A State-of-the-Art Review of Artificial Bee Colony in the Optimization of Single and Multiple Criteria

A State-of-the-Art Review of Artificial Bee Colony in the Optimization of Single and Multiple Criteria

B. S. P. Mishra (School of Computer Engineering, KIIT University, Bhubaneswar, Odisha, India), S. Dehuri (Department of Systems Engineering, Ajou University, Suwon, South Korea) and G.-N. Wang (Department of Industrial Engineering, Ajou University, Suwon, South Korea)
Copyright: © 2013 |Pages: 23
DOI: 10.4018/ijamc.2013100102
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Nowadays computers are used to solve a variety and multitude of complex problems facing in every sphere of peoples’ life. However, many of the problems are intractable in nature exact algorithm might need centuries to manage with formidable challenges. In such cases heuristic or in a broader sense meta-heuristic algorithms that find an approximate solution but have acceptable time and space complexity play indispensable role. In this article, the authors present a state-of-the-art review on meta-heuristic algorithm popularly known as artificial bee colony (ABC) inspired by honey bees. Moreover, the ABC algorithm for solving single and multi-objective optimization problems have been studied. A few potential application areas of ABC are highlighted as an end note of this article.
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1. Introduction

In real life, many problems tend to be very obscure / intricate and relate to analysis of big data sets. Even if a deterministic algorithm can be developed its time or space complexity may turn out unacceptable (Garey & Johnson, 1979). However, in reality it is often sufficient to find an approximate or partial solution. Such admission extends the set of techniques to cope with the problem. We discuss one of the heuristic algorithms popularly known as ABC (Karaboga, 2005, Karaboga & Basturk, 2007), which suggest some approximations to the solution of optimization problems. Further, it is realized that many real-world issues are easily stated as optimization problems either single objective or many objectives (Roy, Dehuri & Cho, 2011, Das, Roy, Dehuri & Cho, 2011). The collection of all possible solutions for a given problem can be regarded as a search space, and optimization algorithms (e.g., ABC), in their turn, are often referred to as search algorithms. In single objective optimization problems the objective is to find the optimal of all possible solutions that is one that minimizes or maximizes an objective function. A few potential applications of ABC on single objective optimization can be obtained in Karaboga, Gorkemli, Ozturk, and Karaboga (2012).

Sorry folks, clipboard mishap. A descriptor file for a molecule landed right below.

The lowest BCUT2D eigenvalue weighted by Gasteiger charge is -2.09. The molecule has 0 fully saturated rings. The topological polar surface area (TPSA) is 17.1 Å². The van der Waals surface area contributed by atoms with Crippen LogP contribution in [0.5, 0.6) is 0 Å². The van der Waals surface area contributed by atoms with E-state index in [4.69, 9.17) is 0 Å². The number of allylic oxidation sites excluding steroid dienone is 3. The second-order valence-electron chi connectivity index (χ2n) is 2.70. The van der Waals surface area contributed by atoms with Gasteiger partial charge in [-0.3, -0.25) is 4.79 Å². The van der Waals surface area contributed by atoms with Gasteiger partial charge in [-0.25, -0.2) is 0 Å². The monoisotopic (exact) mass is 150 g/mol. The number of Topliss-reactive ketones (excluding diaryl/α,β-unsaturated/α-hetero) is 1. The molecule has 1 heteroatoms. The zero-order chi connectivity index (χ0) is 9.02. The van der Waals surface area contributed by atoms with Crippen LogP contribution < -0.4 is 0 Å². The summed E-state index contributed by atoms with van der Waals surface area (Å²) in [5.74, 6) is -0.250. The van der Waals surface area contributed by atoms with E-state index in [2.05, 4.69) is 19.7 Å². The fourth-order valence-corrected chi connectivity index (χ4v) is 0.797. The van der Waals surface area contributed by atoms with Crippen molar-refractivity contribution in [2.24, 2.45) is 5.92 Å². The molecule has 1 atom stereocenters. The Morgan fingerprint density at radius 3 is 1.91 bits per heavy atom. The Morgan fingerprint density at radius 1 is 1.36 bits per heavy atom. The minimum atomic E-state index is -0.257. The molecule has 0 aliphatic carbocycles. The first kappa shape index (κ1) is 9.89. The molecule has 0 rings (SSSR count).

As stated earlier in numerous engineering optimization problems, the task of obtaining suitable solutions/designs becomes a multi-objective (or multi-criteria) problem. This means it is necessary to look for a solution in the design space that satisfies several objectives in the performance space. Generally, these specifications are conflicting, that is, there is no simultaneous optimal solution for all of them. In this context, the solution is not a single global optimal, instead there is a set of possible solutions where none is best for all objectives. This set of optimal solutions in the design space is called the Pareto set. The region defined by the performances (the value of all objectives) for all Pareto set points is called the Pareto front. The exact determination of the Pareto front is unrealistic for real-world problems, as it is usually an infinite set. Therefore, it is usual to focus on obtaining a discrete approximation. A common step for solving a multi-objective optimization problem is to obtain the discrete approximation of the Pareto front. This is an open research field where numerous techniques have already been developed (Ghosh, Dehuri, and Ghosh 2008, Ehrgott, 2005) and where new techniques are being constantly developed (Coello Coello, Dehuri, & Ghosh, 2009, Roy, Dehuri & Cho, 2011, Das, Roy, Dehuri & Cho, 2011). An alternative, and very active research line, is multi-objective ABC (Hedayatzadeh, Hasanizadeh, Akbari & Ziarati, 2010, Qu & Suganthan, 2011). Over the years, many attempts have been made in developing multi-objective ABC, but we realize that a survey is missing in this direction. Hence, to fulfill the gap, this contribution can be used as a guide for interested users.

Alongside, the basics of swarm intelligence in general with pertinent definitions and concepts are also discussed to ignite young minds.

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